The #YearofImmigration aims to transform dialogue into impact on urgent issues related to immigration, global migration and refugees, and to foster open conversation and greater connection with the University of Maryland’s large and diverse international community.
2018-19 First Year Book
Viet Thanh Nguyen’s collection of short stories about displacement and exile compels readers to ask: What does it mean to immigrate to the United States? What does it mean to be a refugee? The stories in The Refugees portray the sorrow of displacement and exile while exemplifying themes of homeland, belonging and empathy.
“In a country where possessions counted for everything, we had no belongings except our stories.”
– Viet Thanh Nguyen, author of The Refugees
September 13 – November 16, 2018
David C. Driskell Center
Moving Visuals focuses on a handful of contemporary African American artists who frequently and critically explore popular culture, social issues, and history in their works. It is especially curated as a departure point for educating and encouraging students to engage in a dialogue about timely issues of past, present, and future histories.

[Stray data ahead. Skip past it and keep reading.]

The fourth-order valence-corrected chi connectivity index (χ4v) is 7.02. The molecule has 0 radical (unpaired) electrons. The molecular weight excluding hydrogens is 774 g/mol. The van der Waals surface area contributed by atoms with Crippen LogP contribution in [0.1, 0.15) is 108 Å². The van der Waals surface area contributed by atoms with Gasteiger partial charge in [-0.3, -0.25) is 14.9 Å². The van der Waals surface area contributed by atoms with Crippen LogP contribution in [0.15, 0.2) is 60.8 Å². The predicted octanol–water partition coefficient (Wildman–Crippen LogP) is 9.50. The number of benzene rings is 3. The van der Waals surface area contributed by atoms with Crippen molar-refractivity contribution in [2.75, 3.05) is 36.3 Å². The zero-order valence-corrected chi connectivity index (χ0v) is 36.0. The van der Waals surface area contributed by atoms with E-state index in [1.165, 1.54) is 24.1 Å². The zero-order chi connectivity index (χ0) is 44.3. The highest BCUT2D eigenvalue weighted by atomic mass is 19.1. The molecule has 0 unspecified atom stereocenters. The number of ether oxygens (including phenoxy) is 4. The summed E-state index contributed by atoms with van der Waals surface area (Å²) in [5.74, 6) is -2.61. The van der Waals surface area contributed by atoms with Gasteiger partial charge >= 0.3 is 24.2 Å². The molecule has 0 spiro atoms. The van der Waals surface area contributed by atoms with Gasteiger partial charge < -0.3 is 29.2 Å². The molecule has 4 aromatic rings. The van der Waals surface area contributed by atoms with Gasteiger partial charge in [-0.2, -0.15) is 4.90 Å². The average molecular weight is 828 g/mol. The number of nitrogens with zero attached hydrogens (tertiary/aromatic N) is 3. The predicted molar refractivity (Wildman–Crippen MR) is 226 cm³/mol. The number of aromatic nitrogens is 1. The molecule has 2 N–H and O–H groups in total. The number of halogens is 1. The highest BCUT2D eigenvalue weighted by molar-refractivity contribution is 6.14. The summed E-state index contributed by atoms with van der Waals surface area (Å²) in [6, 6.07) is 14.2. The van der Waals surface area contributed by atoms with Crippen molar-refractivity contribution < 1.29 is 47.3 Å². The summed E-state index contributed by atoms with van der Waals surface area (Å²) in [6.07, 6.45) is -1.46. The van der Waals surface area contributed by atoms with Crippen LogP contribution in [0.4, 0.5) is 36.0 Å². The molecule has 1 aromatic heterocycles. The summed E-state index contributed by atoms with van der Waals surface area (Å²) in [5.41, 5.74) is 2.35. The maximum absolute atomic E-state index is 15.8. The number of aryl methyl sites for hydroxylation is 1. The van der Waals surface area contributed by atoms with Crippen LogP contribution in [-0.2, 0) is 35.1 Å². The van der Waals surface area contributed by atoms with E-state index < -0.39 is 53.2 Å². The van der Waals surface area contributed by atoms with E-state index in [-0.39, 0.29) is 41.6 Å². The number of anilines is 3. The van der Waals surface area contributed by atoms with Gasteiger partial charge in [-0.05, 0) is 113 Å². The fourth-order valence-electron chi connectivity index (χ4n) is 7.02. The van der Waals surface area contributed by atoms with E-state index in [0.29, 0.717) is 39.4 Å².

September 27 / 5:00 p.m. - 6:30 p.M.
Asian American Studies Program
Dr. Janelle Wong Discusses Her New Book “Immigrants, Evangelicals, and Politics in an Era of Demographic Change”.
Oct. 7, 2018 / 7:30 p.m.
UMD Symphony Orchestra
The School of Music’s Kurt Weill Festival opens with The Road of Promise. This semi-staged oratorio features the combined forces of the UMD Symphony Orchestra, the Maryland Opera Studio, the UMD Concert Choir and SOM alumni. Adapted from the original 1937 work, The Road of Promise takes the audience through a journey that ends with renewal and hope.
“I urge you to celebrate the extraordinary courage and contributions of refugees past and present.”
– Kofi Annan, former Secretary-General of the United Nations
Migration is one of the biggest challenges facing the U.S. and the world at large.
In 2017, a record 68.5 million people were forced to flee their homes due to conflict, persecution and poverty.
It is estimated that climate change may force 140 million more to migrate from their homes by the year 2050.
An average of one person is displaced every two seconds.
It is our civic duty to encourage open dialogue, embrace our international diversity, and build bridges to global citizenship.
To integrate your event into the Year of Immigration’s planning and publicity efforts, please reach out to the Office of International Affairs at firstname.lastname@example.org with “Year of Immigration” in the subject line.